Canadian Electrical Wholesaler

Best Practices - VMIBy Tom Hoar

As a distributor considering participating in a supplier’s Vendor Managed Inventory (VMI) program, you might be asking yourself, “Why should I let a supplier manage my inventory?” It may seem counter-intuitive that you can improve inventory management and increase sales by allowing suppliers to maintain your inventory. But more and more distributors are happily doing just that with key suppliers. In fact, many distributors are now encouraging key suppliers to include them in their VMI programs. Why? Because for you the distributor it results in increased sales, improved inventory turns, and reduced administrative costs.

“The benefits (of VMI) for Graybar start with a closer relationship with an important supplier… they now have a stake in the game for the accuracy of our inventory. We get better turns, lower total inventory investment and less obsolescence and slow-moving product. This translates into better utilization of our cash and resources — in other words, profitability.”
Mike Dumas, Graybar Vice President

A proven and growing business practice

VMI is not a new concept – it’s been around since the 1980’s when Proctor & Gamble and Wal-Mart started the practice. VMI has become a standard in many parts of the retail industry and is now on the upswing in wholesale distribution industries such as electrical, plumbing, and industrial products; aftermarket truck, auto, and equipment parts.
For instance:
•    In the consumer packaged goods industry, nearly all major suppliers and retail outlets participate in VMI programs
•    In the electrical industry, 80% of the top 50 suppliers have an active VMI program and 66% of the top 100 distributors do VMI with one or more suppliers

Like many innovative business practices, VMI was adopted first by the leading and forward-thinking companies in each industry. The use of VMI is now expanding as both distributors and suppliers are seeing the benefits and want to realize them for more of their products and sales channels.

A straightforward process

With VMI, a supplier takes responsibility for managing your inventory of their products. Both parties agree up front on the goals and metrics — usually focused on in-stock performance, inventory turns, and transaction costs. Other agreements may be made regarding returns of excess inventory, etc.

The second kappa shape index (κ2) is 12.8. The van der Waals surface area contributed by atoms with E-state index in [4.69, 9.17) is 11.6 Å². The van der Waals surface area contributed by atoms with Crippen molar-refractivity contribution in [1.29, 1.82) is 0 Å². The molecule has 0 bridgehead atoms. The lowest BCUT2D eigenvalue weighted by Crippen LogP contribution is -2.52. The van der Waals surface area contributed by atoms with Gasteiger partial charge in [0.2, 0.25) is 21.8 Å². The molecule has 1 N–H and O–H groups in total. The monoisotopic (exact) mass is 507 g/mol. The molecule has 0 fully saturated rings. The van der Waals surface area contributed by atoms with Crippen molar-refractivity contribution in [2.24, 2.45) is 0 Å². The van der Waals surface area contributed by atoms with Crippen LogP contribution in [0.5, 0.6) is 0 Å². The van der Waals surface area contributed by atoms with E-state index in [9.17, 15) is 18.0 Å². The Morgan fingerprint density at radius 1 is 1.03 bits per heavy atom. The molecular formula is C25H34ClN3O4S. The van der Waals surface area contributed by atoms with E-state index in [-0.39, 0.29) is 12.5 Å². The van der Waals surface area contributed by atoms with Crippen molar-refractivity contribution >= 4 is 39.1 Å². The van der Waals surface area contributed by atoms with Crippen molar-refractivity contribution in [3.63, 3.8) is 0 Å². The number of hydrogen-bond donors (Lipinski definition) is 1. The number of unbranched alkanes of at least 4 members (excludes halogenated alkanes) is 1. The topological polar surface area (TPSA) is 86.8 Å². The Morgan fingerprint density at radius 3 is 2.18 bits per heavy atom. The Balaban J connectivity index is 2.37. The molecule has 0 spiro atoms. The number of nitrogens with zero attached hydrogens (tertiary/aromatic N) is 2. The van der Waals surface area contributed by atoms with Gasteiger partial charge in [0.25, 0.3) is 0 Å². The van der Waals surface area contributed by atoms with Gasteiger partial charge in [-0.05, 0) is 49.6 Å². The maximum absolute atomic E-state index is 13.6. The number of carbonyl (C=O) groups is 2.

The basic VMI process is relatively simple:
•    the supplier monitors your sales and inventory levels for their products
•    the supplier manages reordering calculations based on actual demand, lead time and other factors
•    the VMI system recommends replenishment orders. The supplier’s VMI planner reviews and places the orders; planner and buyer communicate in exception situations

“We’ve been doing a good job of working with Hubbell to optimize sales & inventory for 20 years. But we still got a noticeable uptick in key performance metrics when we turned on VMI. We think that’s a pretty impressive endorsement.”
Mike Smith, President & CEO, OneSource/Sonepar

Why your key suppliers may be willing to take responsibility and do the work

There are several reasons why suppliers are willing to take on this activity:
•    suppliers know that fewer stock-outs mean increased sales. They have learned that, with the right tools, it’s easier for them to effectively manage the SKUs you carry from them than it is for your buyers who are responsible for thousands of SKUs across dozens of suppliers. Suppliers also have more information. For instance, they know when their lead times change and can make sure they are properly reflected in the reordering calculations to avoid any supply disruptions
•    with VMI, suppliers have greater visibility of actual demand, information which helps them with their own production planning
•    suppliers know that distributors with whom they do VMI tend to work more closely with them on promotions, new product introductions, and other ways to increase sales, because their business objectives and communication channels are well aligned.

Why you, as a distributor, will like VMI

But back to the original question. As a distributor, why would you want a supplier involved in managing your inventory? Why would you want to allow a supplier to maintain something as important to your business as having the right inventory on hand? Here are three good reasons:
1.    Improved inventory management. Because of the reasons stated above, VMI suppliers can probably do an even better job of managing their products for you than you can yourself. And they have a big incentive to do it well:
•    fewer stock-outs = increased sales
•    better replenishment = faster turns
2.    Reduced administrative costs. Because your supplier is doing most of the work, your buyers spend much less time managing those products. Experience has shown that buyers can manage at least twice as many SKUs on VMI as they can manage using the traditional approach. This means you can re-allocate resources to troublesome products or to other more value-added activities.